The photo originates from broadcaster Oddler’s attempt at a 72-hour Resident Evil stream. While not reaching his intended goal, Oddler got to the 65-hour mark before dozing off, creating one of Twitch’s most prolific emoticons.
SMOrc is an emote that rose to fame after the release of Hearthstone. It features the face of a Space Marine Orc from Warhammer 40,000.
While the meaning of the emote before Hearthstone is unknown, the emote is mostly used to describe a player who prefers attacking a target’s face instead of trading cards.
After it made the cut and became a global emote, it also started to be used as a tool to mock a streamer after they fail a dare or an attempt.
Like Spamfish, the face of failure on Twitch, streamer and YouTuber Joseph “Swiftor” Alminawi is arguably the face of rage on the site.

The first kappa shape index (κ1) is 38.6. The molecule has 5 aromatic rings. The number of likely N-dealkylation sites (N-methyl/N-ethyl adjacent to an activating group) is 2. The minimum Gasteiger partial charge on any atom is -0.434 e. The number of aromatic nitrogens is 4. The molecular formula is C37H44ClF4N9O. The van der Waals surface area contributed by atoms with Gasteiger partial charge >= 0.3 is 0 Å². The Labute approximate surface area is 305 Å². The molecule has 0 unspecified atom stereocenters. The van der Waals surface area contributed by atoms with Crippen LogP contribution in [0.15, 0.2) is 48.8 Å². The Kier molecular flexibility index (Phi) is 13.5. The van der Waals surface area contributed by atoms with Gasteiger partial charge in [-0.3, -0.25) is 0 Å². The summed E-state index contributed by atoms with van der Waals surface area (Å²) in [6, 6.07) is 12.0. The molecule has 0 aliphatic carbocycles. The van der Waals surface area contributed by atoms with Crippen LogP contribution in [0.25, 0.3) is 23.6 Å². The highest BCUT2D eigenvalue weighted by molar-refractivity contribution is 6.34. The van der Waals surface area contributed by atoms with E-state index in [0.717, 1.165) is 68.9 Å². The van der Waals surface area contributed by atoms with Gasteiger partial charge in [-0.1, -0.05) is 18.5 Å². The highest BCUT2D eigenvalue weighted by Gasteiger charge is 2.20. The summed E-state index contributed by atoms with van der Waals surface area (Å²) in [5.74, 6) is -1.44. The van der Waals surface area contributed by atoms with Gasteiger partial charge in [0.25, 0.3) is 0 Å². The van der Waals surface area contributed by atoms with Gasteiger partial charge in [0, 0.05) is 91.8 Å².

Competing with a similar emote, BabyRage, SwiftRage is used to express anger and even sometimes overwhelming excitement and demand. BabyRage is used more to show whining or immature raging.
WutFace is a very surprised-looking photo of Overwatch League desk host and Halo commentator Alex “Goldenboy” Mendez. The esports personality was in the crowd at MLG Anaheim 2014 when the camera settled on him. When he realized he was on camera, Goldenboy made the WutFace expression.
The emote has been used in a variety of situations, but it’s caught on mostly when things go wrong or someone says something weird. No matter how it’s meant, WutFace will forever keep Goldenboy’s face plastered in Twitch chat.